“For the last five years we have requested and continue to request, now before you all sitting here, for BUSD to change the date of graduation to not be on the Jewish Sabbath so as to be inclusive of BUSD students of all religions,” she told the board.

Headshot of Adriana Lombard Director of Public Education at JCRC. Courtesy Lombard.
Adriana Lombard of JCRC

Meanwhile, Adriana Lombard, who since March 2022 has served as the director of public education at the Jewish Community Relations Council Bay Area, said she’s been working  behind the scenes with the school district, the Naftalin-Kelmans and other families. Part of Lombard’s job is to support the needs of Jewish families in public schools. No other Bay Area high school that she knows of has scheduled a Saturday graduation, Lombard said.

Rena Dorph, who directs the Lawrence Hall of Science, an interactive public science museum at UC Berkeley, also has a senior graduating from BHS this spring. Like the Naftalin-Kelmans, Dorph’s family observes Shabbat. If graduation is held on a Saturday, Dorph said, her family might be able to walk to the event, but her child will not have the traditional graduation experience. The family cannot take pictures, relatives will not be able to attend, and the day will not look the same.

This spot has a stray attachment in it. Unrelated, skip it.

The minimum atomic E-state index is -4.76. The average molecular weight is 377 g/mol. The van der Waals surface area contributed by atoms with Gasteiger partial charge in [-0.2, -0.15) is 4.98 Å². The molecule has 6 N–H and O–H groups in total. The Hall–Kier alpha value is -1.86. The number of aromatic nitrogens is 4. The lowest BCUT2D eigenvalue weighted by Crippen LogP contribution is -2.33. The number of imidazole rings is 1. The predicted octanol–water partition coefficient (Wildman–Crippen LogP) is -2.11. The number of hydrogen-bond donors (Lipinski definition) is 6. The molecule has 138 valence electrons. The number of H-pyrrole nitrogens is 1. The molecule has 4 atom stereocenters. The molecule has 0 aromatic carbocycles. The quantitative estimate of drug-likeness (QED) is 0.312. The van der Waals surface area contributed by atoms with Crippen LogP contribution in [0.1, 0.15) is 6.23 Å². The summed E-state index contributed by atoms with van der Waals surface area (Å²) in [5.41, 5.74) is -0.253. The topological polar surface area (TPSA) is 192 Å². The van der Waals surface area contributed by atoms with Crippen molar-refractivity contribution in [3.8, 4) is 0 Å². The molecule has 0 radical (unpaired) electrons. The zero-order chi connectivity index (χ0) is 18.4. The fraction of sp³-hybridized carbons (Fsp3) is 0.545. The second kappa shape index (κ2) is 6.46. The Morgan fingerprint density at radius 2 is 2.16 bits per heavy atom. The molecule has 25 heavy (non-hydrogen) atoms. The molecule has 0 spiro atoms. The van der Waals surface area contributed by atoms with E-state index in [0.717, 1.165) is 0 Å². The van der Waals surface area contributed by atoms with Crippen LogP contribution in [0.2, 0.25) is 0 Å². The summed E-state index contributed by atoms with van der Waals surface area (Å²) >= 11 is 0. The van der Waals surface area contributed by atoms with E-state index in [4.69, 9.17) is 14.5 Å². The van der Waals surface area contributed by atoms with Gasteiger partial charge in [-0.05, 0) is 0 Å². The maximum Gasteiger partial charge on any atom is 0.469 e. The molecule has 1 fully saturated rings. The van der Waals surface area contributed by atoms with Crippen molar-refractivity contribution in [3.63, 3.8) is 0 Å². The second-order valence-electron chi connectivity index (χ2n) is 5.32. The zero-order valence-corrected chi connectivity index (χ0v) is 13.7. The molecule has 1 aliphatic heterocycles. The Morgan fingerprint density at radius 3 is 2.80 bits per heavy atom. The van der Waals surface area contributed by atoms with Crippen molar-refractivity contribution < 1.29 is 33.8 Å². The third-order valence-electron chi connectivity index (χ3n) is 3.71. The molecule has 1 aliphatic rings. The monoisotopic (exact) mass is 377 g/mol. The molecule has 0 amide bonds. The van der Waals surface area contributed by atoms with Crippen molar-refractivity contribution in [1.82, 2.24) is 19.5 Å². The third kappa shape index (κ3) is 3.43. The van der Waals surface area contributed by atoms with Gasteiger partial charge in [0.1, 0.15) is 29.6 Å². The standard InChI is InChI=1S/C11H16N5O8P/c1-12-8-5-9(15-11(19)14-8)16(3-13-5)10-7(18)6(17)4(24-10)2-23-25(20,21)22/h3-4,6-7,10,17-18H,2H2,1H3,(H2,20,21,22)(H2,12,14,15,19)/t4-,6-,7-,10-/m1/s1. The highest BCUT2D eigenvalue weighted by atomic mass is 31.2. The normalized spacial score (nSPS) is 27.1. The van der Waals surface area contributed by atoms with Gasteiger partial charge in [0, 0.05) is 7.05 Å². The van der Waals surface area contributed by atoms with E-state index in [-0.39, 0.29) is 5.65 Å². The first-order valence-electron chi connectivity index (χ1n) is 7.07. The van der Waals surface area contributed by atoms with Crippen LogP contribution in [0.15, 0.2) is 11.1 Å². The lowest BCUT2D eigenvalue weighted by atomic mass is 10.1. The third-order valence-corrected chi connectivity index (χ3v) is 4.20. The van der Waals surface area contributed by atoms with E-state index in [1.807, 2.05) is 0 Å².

“While my kids understand that they make up a subset of Jews and a small minority of the whole population, equity should be about removing thematic and systemic barriers to participation, opportunities and outcomes,” Dorph said.

Ford Morthel, who became superintendent in July 2022, told J. that efforts were made to accommodate Jewish families in graduation activities, but that a date change for the ceremony was not possible this year.

Headshot of Rena Dorph, mother of a BHS senior.
Rena Dorph, mother of a BHS senior.

She cited fiscal and staffing constraints and difficulty coordinating over 800 graduating students. Graduation is usually planned at the beginning of the school year and there was not enough time to make changes for 2023 graduation — despite the fact that the Naftalin-Kelmans have been advocating for a date change for years, she said.

Though BHS administrators were not able to move the date of the all-school ceremony, Ford Morthel said, they were able to move the graduation of the learning community Yair is a part of to a Tuesday. BHS holds individual graduation ceremonies for learning communities, academic tracks within the larger high school that students join in their freshman year.

Ford Morthel said she looks forward to continuing to work with the Naftalin-Kelmans, and hopes to be able to be more accommodating to Jewish families in the coming years.

“We are really trying our best to figure out how to do better for future year graduations,” Ford Morthel said. “Now we have a head start in understanding those issues and figuring out how to mitigate them.”

Yair said he has been largely satisfied with his time at Berkeley High, which has about 3,000 students, but if he could speak to the administration again, he said he would share what it felt like to miss track meets and field trips because of his religious observance, and the antisemitism he has faced from some of his peers.

“I would try to educate the teachers and the administration more about what actually goes on with the Jewish students in Berkeley Unified,” he said.

Lillian Ilsley-Greene
Lillian Ilsley-Greene

Lillian Ilsley-Greene was a staff writer at J. from 2022-2023.